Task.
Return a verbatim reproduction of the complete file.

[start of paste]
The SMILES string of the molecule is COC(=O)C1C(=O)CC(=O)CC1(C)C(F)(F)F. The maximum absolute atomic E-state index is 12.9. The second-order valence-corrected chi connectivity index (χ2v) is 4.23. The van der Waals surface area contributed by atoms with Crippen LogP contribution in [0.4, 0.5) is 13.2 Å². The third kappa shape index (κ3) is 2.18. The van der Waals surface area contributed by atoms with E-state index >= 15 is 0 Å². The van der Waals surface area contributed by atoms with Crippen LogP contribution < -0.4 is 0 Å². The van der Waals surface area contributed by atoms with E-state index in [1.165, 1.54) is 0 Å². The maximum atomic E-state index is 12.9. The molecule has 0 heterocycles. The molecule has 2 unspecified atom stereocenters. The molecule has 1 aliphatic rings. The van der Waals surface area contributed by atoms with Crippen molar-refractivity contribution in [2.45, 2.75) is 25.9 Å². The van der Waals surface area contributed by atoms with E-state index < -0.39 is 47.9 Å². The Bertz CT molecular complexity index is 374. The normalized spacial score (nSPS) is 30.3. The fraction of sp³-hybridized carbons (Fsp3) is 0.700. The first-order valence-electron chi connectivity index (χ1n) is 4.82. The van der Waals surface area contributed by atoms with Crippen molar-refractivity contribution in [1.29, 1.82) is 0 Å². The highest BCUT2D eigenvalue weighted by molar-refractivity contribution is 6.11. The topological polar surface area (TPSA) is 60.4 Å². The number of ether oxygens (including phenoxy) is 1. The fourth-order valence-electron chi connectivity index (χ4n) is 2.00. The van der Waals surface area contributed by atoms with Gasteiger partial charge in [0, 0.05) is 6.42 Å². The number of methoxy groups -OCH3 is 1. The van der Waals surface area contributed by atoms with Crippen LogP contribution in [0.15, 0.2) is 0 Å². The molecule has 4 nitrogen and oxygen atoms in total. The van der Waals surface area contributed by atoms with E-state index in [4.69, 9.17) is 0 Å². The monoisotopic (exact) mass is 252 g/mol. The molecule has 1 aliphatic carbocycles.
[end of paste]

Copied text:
The SMILES string of the molecule is COC(=O)C1C(=O)CC(=O)CC1(C)C(F)(F)F. The maximum absolute atomic E-state index is 12.9. The second-order valence-corrected chi connectivity index (χ2v) is 4.23. The van der Waals surface area contributed by atoms with Crippen LogP contribution in [0.4, 0.5) is 13.2 Å². The third kappa shape index (κ3) is 2.18. The van der Waals surface area contributed by atoms with E-state index >= 15 is 0 Å². The van der Waals surface area contributed by atoms with Crippen LogP contribution < -0.4 is 0 Å². The van der Waals surface area contributed by atoms with E-state index in [1.165, 1.54) is 0 Å². The maximum atomic E-state index is 12.9. The molecule has 0 heterocycles. The molecule has 2 unspecified atom stereocenters. The molecule has 1 aliphatic rings. The van der Waals surface area contributed by atoms with Crippen molar-refractivity contribution in [2.45, 2.75) is 25.9 Å². The van der Waals surface area contributed by atoms with E-state index < -0.39 is 47.9 Å². The Bertz CT molecular complexity index is 374. The normalized spacial score (nSPS) is 30.3. The fraction of sp³-hybridized carbons (Fsp3) is 0.700. The first-order valence-electron chi connectivity index (χ1n) is 4.82. The van der Waals surface area contributed by atoms with Crippen molar-refractivity contribution in [1.29, 1.82) is 0 Å². The highest BCUT2D eigenvalue weighted by molar-refractivity contribution is 6.11. The topological polar surface area (TPSA) is 60.4 Å². The number of ether oxygens (including phenoxy) is 1. The fourth-order valence-electron chi connectivity index (χ4n) is 2.00. The van der Waals surface area contributed by atoms with Gasteiger partial charge in [0, 0.05) is 6.42 Å². The number of methoxy groups -OCH3 is 1. The van der Waals surface area contributed by atoms with Crippen LogP contribution in [0.15, 0.2) is 0 Å². The molecule has 4 nitrogen and oxygen atoms in total. The van der Waals surface area contributed by atoms with E-state index in [4.69, 9.17) is 0 Å². The monoisotopic (exact) mass is 252 g/mol. The molecule has 1 aliphatic carbocycles.